"Last year, most everyone I knew was done by the first of January. I kept going, and let me tell you, those guys who quit had the right idea. The ducks didn't come back in enough numbers to warrant all the time and expense."

Mississippi hunters, like those in other Southern states, are now worried about the future. They question the accuracy of duck population estimates, and they hear the gloom and doom reports about poor nesting habitat in Canada and the Northern prairie states.

Those estimates and concerns lead to a couple of troubling questions. If the ducks were as plentiful as biologists say and they were so hard to find here last year, then how bad is it going to be if the populations drop due to a poor hatch? Also, how limited will our season and bag limits be?

"After how poor the season had been the year before, I was expecting to see a shorter season with a reduced bag limit last year," Pruitt said. "I was stunned when they not only didn't cut the bag or the season, but they also allowed us to hunt 60 days and do it until the final Sunday in January."

The habitat in the nesting areas was much improved last spring. A late blizzard and then several heavy rains broke what had been a drought and provided the prairie potholes and other water holes that ducks need in the north to nest.

Robert Helm pointed out that Southern hunters should remember that a severe winter is all that is needed to give us a good season.

"We are just one harsh winter away from having an excellent duck season," the Louisiana official said. "It doesn't matter how much grain is on the ground. If deep snow covers it, birds can't eat and they move. With one good snowstorm, ducks head south. That didn't happen last winter."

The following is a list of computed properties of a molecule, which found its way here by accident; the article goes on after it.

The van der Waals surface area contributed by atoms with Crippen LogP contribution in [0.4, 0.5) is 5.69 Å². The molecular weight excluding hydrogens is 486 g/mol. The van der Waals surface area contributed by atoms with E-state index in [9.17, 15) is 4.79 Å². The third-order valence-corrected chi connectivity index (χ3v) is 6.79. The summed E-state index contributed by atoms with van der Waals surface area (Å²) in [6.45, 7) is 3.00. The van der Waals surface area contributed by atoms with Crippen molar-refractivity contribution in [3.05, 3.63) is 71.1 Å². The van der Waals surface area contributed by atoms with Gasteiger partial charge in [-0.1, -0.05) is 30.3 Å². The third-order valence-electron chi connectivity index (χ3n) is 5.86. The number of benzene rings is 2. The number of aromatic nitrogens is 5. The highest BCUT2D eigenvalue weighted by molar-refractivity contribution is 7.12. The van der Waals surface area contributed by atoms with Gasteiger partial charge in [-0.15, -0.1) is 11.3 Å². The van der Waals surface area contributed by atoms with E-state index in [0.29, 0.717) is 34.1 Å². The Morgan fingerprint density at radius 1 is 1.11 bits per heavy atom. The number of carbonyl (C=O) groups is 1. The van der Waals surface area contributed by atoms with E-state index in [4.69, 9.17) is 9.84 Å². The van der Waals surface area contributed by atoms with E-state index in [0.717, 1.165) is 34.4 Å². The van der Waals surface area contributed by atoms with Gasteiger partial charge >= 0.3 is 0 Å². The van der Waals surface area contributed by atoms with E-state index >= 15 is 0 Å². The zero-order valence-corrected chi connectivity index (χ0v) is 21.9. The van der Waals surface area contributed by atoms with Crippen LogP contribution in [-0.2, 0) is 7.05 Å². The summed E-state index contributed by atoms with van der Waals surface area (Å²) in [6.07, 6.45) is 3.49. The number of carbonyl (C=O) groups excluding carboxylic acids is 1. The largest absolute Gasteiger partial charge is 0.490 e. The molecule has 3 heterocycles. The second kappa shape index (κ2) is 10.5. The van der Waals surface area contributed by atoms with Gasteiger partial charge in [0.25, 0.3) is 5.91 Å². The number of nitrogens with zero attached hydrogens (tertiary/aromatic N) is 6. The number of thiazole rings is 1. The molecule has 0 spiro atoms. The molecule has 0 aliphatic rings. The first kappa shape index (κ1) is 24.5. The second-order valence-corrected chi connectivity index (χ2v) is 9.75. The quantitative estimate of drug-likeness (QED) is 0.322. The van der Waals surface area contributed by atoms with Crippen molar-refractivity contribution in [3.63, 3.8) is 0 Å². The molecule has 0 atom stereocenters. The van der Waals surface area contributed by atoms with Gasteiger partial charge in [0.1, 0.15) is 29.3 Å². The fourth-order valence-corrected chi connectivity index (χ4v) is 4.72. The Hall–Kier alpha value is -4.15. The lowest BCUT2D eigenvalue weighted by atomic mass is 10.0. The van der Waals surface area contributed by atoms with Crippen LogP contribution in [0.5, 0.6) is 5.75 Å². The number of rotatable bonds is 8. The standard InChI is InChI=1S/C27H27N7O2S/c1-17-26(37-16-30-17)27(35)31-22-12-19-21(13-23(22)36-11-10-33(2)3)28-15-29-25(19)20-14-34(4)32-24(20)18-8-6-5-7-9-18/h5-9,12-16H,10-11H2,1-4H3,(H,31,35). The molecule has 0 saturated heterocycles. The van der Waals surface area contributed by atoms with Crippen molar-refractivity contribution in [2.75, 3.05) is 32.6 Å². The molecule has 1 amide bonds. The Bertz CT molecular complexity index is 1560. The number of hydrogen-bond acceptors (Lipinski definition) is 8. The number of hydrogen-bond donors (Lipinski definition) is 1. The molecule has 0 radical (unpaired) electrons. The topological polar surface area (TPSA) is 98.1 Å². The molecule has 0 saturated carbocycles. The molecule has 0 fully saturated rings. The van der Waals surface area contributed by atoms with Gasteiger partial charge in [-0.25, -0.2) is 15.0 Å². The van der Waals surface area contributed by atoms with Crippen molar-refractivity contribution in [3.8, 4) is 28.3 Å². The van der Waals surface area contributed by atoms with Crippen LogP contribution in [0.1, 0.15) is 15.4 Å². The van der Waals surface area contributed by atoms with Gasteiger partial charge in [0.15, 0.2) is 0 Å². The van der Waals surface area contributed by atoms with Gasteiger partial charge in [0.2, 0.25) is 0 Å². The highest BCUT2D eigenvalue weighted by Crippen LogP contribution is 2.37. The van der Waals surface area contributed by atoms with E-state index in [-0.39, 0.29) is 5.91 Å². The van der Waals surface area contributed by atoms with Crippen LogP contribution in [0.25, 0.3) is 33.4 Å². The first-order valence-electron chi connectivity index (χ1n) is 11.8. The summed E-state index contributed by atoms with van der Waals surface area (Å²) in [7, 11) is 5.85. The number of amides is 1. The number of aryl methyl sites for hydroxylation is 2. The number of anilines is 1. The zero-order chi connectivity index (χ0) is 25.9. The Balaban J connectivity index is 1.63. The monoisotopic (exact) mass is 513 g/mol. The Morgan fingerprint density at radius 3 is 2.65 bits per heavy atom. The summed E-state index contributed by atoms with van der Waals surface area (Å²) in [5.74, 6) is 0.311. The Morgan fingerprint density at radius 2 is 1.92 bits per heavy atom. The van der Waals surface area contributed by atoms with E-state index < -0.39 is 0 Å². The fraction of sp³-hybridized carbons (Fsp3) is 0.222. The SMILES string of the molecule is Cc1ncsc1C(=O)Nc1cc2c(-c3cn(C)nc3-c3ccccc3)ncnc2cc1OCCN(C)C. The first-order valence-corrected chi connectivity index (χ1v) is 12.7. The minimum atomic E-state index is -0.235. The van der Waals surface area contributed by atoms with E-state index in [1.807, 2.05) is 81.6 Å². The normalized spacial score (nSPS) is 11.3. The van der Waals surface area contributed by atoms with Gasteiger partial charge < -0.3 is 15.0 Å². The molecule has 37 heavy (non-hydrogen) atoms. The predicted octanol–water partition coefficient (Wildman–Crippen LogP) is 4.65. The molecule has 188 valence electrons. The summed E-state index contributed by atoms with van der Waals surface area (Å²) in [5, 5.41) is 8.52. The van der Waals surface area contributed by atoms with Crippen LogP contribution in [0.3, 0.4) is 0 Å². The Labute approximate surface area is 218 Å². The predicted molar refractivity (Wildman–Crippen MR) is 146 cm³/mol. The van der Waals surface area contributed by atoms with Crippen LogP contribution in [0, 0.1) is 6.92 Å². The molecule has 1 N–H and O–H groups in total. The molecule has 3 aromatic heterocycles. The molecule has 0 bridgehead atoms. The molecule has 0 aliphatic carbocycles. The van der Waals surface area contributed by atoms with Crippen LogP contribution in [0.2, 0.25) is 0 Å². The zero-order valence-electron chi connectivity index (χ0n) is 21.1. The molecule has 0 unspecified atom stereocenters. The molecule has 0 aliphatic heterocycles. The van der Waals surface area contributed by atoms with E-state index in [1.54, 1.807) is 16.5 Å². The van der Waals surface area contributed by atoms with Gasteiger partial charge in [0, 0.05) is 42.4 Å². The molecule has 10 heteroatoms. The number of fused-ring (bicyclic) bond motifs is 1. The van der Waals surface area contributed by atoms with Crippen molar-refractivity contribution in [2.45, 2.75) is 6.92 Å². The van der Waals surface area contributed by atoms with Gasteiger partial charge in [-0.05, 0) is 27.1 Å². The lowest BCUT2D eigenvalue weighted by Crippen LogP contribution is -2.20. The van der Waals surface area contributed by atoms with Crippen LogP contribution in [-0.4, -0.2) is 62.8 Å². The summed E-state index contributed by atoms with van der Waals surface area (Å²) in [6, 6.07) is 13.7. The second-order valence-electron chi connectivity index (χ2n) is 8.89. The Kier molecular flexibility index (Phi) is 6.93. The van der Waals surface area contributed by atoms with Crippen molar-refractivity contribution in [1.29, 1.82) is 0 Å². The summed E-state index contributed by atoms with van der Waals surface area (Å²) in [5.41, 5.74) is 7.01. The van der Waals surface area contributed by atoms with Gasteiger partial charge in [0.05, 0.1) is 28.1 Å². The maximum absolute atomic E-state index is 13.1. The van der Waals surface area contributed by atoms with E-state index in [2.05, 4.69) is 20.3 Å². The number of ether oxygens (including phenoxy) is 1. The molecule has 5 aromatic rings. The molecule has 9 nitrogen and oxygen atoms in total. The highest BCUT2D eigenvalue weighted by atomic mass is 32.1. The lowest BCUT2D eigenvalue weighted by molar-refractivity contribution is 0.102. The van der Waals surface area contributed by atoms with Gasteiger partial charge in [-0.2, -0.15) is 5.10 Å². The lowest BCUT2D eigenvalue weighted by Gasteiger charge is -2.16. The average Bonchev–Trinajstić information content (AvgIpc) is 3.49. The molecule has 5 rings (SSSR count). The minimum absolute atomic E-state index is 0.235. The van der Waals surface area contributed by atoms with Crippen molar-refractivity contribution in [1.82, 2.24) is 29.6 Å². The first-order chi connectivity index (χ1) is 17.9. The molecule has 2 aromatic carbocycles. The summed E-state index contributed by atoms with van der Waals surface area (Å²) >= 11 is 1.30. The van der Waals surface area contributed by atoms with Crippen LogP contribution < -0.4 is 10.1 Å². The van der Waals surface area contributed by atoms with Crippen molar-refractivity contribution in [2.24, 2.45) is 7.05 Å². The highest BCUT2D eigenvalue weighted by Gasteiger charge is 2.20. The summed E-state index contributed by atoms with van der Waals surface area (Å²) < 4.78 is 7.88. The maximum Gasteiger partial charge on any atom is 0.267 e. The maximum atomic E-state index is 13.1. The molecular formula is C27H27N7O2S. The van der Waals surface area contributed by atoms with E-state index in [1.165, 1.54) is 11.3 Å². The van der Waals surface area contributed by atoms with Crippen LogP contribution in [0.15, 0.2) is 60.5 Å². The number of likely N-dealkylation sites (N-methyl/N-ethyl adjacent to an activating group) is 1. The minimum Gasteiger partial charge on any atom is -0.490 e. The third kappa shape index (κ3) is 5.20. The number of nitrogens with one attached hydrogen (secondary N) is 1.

Helm went on to say that in addition to severe winter conditions up north, other weather conditions are important factors.

"We have to have a wet fall and winter here," he explained. "We need water on the ground, in our sloughs, in our breaks, in our fields, in our ponds, to hold the ducks if winter pushes them here."

That's what is so frustrating to Pruitt, and why he cherishes the duck hunting as much as he does.

"There are so many variables that affect our season, when you think about it," he mused. "Severe winters up north, wet weather here, duck population trends, migration routes - you think about all that, and how all have to be just right for us to have a great season, and it is amazing.

"That's why I love the sport so much. When we do get everything just right, and we are in a duck blind and the sky is dark with flights of ducks, it is the greatest feeling a man can have outside his home and his church. The way I look at it is this - if we had that every time we hunted, we'd get tired of it. I know I would. A little frustration, or, in our case, a lot of frustration, can be a good thing. It just makes me appreciate the good days more."

Mississippi duck hunters, however, are not known for their patience. They have historically been quick to wage war, both politically and in court, for longer seasons. They were successful, long term, in getting what they sought. It is a pity that they have no control over what matters most - nature.

You can't file a lawsuit against a lack of cold weather up north or rain down south. You can only sit, hope and watch the weather forecasts.